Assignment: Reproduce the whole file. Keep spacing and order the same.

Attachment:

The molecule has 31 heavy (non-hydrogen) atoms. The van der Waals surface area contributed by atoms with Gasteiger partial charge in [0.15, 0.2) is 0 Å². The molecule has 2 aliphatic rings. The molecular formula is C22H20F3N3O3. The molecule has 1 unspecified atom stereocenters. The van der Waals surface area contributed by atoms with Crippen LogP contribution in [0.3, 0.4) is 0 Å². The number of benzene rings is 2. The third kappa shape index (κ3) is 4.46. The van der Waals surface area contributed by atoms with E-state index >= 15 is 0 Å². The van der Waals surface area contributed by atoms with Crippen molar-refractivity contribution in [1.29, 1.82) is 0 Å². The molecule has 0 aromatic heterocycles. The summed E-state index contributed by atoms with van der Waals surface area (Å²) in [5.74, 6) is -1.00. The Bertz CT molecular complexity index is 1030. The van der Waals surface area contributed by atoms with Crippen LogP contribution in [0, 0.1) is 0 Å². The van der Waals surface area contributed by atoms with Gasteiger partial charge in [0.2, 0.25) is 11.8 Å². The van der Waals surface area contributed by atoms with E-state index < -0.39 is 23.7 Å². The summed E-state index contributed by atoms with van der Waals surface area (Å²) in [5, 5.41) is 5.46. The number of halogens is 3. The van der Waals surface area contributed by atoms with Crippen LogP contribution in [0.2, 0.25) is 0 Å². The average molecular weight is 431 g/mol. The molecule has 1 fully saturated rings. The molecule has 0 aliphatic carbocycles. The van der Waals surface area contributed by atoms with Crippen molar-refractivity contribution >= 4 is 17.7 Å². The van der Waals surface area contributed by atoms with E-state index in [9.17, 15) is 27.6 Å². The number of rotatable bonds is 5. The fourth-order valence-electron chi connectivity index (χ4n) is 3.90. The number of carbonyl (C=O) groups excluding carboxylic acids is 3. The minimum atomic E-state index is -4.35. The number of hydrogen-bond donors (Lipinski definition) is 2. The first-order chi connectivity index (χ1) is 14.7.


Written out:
The molecule has 31 heavy (non-hydrogen) atoms. The van der Waals surface area contributed by atoms with Gasteiger partial charge in [0.15, 0.2) is 0 Å². The molecule has 2 aliphatic rings. The molecular formula is C22H20F3N3O3. The molecule has 1 unspecified atom stereocenters. The van der Waals surface area contributed by atoms with Crippen LogP contribution in [0.3, 0.4) is 0 Å². The number of benzene rings is 2. The third kappa shape index (κ3) is 4.46. The van der Waals surface area contributed by atoms with E-state index >= 15 is 0 Å². The van der Waals surface area contributed by atoms with Crippen molar-refractivity contribution in [1.29, 1.82) is 0 Å². The molecule has 0 aromatic heterocycles. The summed E-state index contributed by atoms with van der Waals surface area (Å²) in [5.74, 6) is -1.00. The Bertz CT molecular complexity index is 1030. The van der Waals surface area contributed by atoms with Crippen LogP contribution in [0, 0.1) is 0 Å². The van der Waals surface area contributed by atoms with Gasteiger partial charge in [0.2, 0.25) is 11.8 Å². The van der Waals surface area contributed by atoms with E-state index < -0.39 is 23.7 Å². The summed E-state index contributed by atoms with van der Waals surface area (Å²) in [5, 5.41) is 5.46. The number of halogens is 3. The van der Waals surface area contributed by atoms with Crippen LogP contribution in [0.2, 0.25) is 0 Å². The average molecular weight is 431 g/mol. The molecule has 1 fully saturated rings. The molecule has 0 aliphatic carbocycles. The van der Waals surface area contributed by atoms with Crippen molar-refractivity contribution >= 4 is 17.7 Å². The van der Waals surface area contributed by atoms with E-state index in [9.17, 15) is 27.6 Å². The number of rotatable bonds is 5. The fourth-order valence-electron chi connectivity index (χ4n) is 3.90. The number of carbonyl (C=O) groups excluding carboxylic acids is 3. The minimum atomic E-state index is -4.35. The number of hydrogen-bond donors (Lipinski definition) is 2. The first-order chi connectivity index (χ1) is 14.7.